Investigating Lipid Heterogeneity in Single Cells Using Secondary Ion Time-of-Flight Mass Spectrometry

Open Access
Author:
Piehowski, Paul David
Graduate Program:
Chemistry
Degree:
Doctor of Philosophy
Document Type:
Dissertation
Date of Defense:
September 11, 2009
Committee Members:
  • Andrew Ewing, Dissertation Advisor
  • Andrew Ewing, Committee Chair
  • Nicholas Winograd, Committee Member
  • Christine Dolan Keating, Committee Member
  • Carlo G Pantano, Committee Member
  • Michael Heien, Committee Member
Keywords:
  • Cholesterol
  • ToF-SIMS
  • Single Cell Analysis
  • Imaging Mass Spectrometry
  • Cell Membrane
Abstract:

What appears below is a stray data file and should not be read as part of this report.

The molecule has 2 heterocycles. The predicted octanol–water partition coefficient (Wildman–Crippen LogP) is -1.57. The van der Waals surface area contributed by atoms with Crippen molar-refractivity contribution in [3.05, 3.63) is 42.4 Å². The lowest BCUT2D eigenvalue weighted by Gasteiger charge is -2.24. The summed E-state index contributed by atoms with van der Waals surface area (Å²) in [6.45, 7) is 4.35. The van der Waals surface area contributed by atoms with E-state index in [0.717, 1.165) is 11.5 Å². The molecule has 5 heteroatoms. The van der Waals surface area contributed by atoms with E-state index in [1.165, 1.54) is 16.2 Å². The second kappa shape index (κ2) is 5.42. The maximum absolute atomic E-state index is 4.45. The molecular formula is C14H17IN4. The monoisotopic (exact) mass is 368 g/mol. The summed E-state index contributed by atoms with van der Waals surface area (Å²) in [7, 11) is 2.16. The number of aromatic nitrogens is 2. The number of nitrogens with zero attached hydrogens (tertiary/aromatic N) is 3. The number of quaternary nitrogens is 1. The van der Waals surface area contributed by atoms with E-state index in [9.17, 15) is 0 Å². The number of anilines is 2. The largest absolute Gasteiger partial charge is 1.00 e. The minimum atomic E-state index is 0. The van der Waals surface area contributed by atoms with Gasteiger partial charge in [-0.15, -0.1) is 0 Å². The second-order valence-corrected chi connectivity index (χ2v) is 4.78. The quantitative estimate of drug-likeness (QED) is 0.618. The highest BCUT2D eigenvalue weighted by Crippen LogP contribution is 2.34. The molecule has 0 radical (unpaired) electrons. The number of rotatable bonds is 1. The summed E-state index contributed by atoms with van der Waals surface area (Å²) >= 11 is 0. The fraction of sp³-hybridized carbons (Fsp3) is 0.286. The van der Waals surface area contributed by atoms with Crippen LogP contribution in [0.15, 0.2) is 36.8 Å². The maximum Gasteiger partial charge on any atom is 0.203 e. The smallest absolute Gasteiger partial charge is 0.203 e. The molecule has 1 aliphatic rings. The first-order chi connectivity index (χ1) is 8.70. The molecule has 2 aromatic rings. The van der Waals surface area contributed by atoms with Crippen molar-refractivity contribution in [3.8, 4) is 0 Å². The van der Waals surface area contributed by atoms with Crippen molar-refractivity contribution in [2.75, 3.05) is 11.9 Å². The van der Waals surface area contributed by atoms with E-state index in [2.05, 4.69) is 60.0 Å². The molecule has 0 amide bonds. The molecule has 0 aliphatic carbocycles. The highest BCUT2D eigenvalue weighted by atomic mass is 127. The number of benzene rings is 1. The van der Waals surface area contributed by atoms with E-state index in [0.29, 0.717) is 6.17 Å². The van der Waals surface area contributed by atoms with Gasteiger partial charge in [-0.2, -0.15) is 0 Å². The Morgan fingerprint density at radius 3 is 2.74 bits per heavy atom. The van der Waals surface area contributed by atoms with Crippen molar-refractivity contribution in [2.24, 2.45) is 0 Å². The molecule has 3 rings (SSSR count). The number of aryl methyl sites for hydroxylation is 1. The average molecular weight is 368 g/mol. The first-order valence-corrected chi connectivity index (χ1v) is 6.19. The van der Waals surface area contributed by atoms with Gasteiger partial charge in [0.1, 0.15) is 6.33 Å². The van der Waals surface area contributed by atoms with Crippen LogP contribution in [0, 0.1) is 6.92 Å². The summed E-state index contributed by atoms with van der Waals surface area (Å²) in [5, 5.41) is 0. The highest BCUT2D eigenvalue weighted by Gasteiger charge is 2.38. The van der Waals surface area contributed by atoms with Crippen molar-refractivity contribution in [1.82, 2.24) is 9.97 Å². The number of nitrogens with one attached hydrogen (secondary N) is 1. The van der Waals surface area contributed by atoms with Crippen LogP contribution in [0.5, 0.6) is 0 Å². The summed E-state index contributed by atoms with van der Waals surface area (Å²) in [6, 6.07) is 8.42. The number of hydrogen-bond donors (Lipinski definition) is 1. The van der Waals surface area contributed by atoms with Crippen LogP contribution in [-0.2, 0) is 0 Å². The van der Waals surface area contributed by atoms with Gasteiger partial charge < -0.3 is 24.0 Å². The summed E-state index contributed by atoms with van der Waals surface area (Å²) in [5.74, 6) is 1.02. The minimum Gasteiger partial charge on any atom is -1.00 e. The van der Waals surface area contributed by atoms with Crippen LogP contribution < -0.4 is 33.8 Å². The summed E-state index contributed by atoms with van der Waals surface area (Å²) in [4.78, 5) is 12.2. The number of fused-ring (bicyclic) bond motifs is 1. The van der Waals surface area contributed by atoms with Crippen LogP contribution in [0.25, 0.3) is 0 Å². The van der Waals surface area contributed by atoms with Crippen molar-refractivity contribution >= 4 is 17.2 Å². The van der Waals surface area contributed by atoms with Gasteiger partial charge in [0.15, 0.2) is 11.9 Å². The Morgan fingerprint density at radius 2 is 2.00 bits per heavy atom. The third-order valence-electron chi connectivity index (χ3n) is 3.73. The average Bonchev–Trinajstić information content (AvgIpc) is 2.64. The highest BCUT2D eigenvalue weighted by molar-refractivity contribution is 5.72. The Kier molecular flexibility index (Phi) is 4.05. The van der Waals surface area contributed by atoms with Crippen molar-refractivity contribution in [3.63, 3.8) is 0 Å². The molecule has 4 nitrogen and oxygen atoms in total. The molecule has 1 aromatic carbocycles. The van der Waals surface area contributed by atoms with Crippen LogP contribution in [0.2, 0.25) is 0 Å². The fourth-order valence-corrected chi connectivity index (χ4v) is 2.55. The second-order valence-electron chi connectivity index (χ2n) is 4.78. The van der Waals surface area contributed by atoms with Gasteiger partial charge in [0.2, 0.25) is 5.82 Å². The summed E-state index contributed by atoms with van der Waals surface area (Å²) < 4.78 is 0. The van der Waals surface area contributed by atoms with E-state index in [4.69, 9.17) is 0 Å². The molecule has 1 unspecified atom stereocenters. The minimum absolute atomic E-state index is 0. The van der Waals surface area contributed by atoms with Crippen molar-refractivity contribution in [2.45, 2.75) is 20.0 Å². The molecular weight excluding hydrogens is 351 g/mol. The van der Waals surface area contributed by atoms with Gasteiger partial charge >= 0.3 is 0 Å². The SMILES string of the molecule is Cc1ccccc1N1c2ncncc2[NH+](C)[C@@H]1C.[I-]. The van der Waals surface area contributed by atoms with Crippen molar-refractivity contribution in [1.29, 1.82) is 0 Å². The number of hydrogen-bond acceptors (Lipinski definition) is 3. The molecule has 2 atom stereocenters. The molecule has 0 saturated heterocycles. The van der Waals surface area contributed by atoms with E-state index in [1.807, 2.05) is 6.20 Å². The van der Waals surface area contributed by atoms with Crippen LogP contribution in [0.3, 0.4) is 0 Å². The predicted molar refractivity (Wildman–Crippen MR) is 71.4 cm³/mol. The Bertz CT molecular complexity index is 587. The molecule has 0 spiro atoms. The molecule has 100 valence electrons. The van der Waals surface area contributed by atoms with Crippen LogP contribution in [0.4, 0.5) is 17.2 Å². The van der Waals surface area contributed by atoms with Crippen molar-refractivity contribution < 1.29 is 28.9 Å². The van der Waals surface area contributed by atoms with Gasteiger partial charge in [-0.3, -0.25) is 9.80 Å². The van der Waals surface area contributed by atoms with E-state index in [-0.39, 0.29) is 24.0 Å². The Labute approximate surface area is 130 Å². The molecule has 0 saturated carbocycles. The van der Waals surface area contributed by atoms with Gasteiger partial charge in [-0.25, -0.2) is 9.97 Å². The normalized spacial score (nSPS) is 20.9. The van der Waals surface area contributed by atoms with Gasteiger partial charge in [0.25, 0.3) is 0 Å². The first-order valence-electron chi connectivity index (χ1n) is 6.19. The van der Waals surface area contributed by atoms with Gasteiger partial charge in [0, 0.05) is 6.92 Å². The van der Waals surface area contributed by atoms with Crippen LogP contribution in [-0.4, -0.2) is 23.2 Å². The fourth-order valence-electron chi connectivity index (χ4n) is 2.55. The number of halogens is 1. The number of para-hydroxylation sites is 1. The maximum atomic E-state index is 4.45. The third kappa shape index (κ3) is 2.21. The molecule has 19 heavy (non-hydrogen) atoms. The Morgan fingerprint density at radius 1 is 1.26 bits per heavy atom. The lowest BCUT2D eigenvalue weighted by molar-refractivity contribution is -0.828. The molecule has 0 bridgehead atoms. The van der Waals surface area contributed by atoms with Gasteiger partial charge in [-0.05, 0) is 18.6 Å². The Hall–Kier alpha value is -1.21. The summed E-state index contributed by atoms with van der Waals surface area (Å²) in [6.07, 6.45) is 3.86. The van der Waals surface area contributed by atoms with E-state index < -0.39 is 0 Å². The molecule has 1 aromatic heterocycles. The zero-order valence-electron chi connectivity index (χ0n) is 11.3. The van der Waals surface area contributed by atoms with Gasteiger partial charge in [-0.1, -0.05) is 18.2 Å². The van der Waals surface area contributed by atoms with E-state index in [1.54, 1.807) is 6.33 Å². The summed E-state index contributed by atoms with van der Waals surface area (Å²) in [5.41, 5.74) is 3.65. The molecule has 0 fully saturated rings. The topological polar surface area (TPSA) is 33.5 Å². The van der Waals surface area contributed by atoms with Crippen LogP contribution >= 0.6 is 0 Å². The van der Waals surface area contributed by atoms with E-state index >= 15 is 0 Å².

Imaging time-of-flight secondary ion mass spectrometry (ToF-SIMS) can be utilized to map the spatial distribution of small molecules on a surface with potentially submicron resolution. Due to the inherent characteristics of this technique and its potential to provide higher spatial resolution than light microscopy based techniques without the use of chemical labels, it has been utilized to study the distribution of phospholipid species in the cell membrane. It is now known that many cell membranes contain transient compositional heterogeneities, colloquially referred to as domains, which participate in vital physiological processes such as exocytosis and signal transduction. Because of their size and lifetime, much remains unknown about the nature of these heterogeneities. ToF-SIMS imaging combined with cryogenic sample preparation techniques is a promising analytical platform poised to contribute greatly to this growing field of study. Sample preparation is crucial to obtaining quality lipid distribution maps, especially when dealing with single biological cells. To achieve this end the Winograd and Ewing groups have developed a freeze-fracture methodology adapted from cryo-SEM studies. Freeze-etching, the practice of removing excess surface water from a sample through sublimation into the vacuum of the analysis environment, has also been extensively used in conjunction with electron microscopy. This technique has been applied to ToF-SIMS imaging of cryogenically preserved single cells. By removing the excess water which condenses onto the sample in vacuo, a uniform surface is produced that is ideal for imaging by static SIMS. I demonstrate that the conditions employed to remove deposited water do not adversely affect cell morphology and do not redistribute molecules in the topmost surface layers. In addition, I found that water can be controllably re-deposited onto the sample at temperatures below -100 oC in vacuum. The re-deposited water increases the ionization of characteristic fragments of biologically interesting molecules 2-fold without loss of spatial resolution. The utilization of freeze-etch methodology will increase the reliability of cryogenic sample preparations for SIMS analysis by providing greater control of the surface environment. Using these procedures, high quality spectra with both atomic bombardment as well as C60+ cluster ion bombardment, have been obtained. To date, many cell imaging studies have concentrated on phosphatidylcholine distributions, owing to its abundance and high ionization efficiency. However, cholesterol is a particularly interesting molecule due to its involvement in numerous biological processes. For many studies, the effectiveness of chemical mapping is limited by low signal intensity from various bio-molecules. Due to the high energy nature of the SIMS ionization process, many molecules are identified by detection of characteristic fragments. Commonly, fragments of a molecule are identified using standard samples, and those fragments are used to map the location of the molecule. MS/MS data obtained from a prototype C60+/ quadrupole time-of-flight mass spectrometer was used in conjunction with indium LMIG imaging to map previously unrecognized cholesterol fragments in single cells. A model system of J774 macrophages doped with cholesterol was used to show that these fragments are derived from cholesterol in cell imaging experiments. Examination of relative quantification experiments reveals that m/z 147 is the most specific diagnostic fragment and offers a 3-fold signal enhancement. These findings greatly increase the prospects for cholesterol mapping experiments in biological samples, particularly with single cell experiments. In addition, these findings demonstrate the wealth of information that is hidden in the traditional ToF-SIMS spectrum. In order for this technique to provide insight into biological processes, it is critical to characterize the figures of merit. Because a SIMS instrument counts individual events, the precision of the measurement is controlled by counting statistics. As the analysis area decreases, the number of molecules available for analysis diminishes. This becomes critical when imaging sub-cellular features; it limits the information obtainable, resulting in images with only a few counts of interest per pixel. Many features observed in low intensity images are artifacts of counting statistics, making validation of these features crucial to arriving at accurate conclusions. With ToF-SIMS imaging, the experimentally attainable spatial resolution is a function of the molecule of interest, sample matrix, concentration, primary ion, instrument transmission, and spot size of the primary ion beam. A model, based on Poisson statistics, has been developed to validate SIMS imaging data when signal is limited. This model can be used to estimate the effective spatial resolution and limits of detection prior to analysis, making it a powerful tool for tailoring future investigations. In addition, the model allows for pixel-to-pixel intensity comparisons and can be used to validate the significance of observed image features. The implications and capabilities of the model are demonstrated here by imaging the cell membrane of resting RBL-2H3 mast cells. Mass spectrometry imaging has been used to demonstrate that changes in membrane structure drive lipid domain formation in mating single-cell organisms. Chemical studies of lipid bilayers in both living and model systems have revealed that chemical composition is coupled to localized membrane structure. However, it is not clear if the lipids that compose the membrane actively modify membrane structure or if structural changes cause heterogeneity in the surface chemistry of the lipid bilayer. ToF-SIMS images of mating Tetrahymena thermophila, acquired at various stages during mating, can be used to demonstrate that lipid domain formation follows rather than precedes structural changes in the membrane. Domains are formed in response to structural changes that occur during cell-to-cell conjugation. This observation has wide implications in all membrane processes. There is considerable interest in the unique properties of cluster ion projectiles and investigations of how they may be utilized to improve biological imaging. A C60+ cluster ion projectile was employed for sputter cleaning biological surfaces to reveal spatio-chemical information obscured by contamination overlayers. This protocol is used as a supplemental sample preparation method for time of flight secondary ion mass spectrometry (ToF-SIMS) imaging of frozen and freeze dried biological materials. Following the removal of nanometers of material from the surface using sputter cleaning; a frozen-patterned cholesterol film and a freeze-dried tissue sample were analyzed using ToF-SIMS imaging. In both experiments, the chemical information was maintained after the sputter dose, due to the minimal chemical damage caused by C60+ bombardment. The damage to the surface produced by freeze-drying the tissue sample was found to have a greater effect on the loss of cholesterol signal than the sputter-induced damage. In addition to maintaining the chemical information, sputtering is not found to alter the spatial distribution of molecules on the surface. This approach removes artifacts that may obscure the surface chemistry of the sample and are common to many biological sample preparation schemes for ToF-SIMS imaging. In general, out results show that by removing these artifacts, the number of analyzable samples for SIMS imaging is greatly expanded. Although imaging with sub-cellular spatial resolution has been demonstrated, it is clear that the success of future experiments is limited by the ionization efficiency of the lipids, as well as limitations imposed by a coaxial ToF geometry. Considerable work has been done in the lab, to address these limitations. This effort has resulted in the development of a hybrid quadrupole orthogonal ToF instrument equipped with a C60+ primary ion source. The capabilities and potential of this new platform will greatly increase the contributions of SIMS to the biological sciences.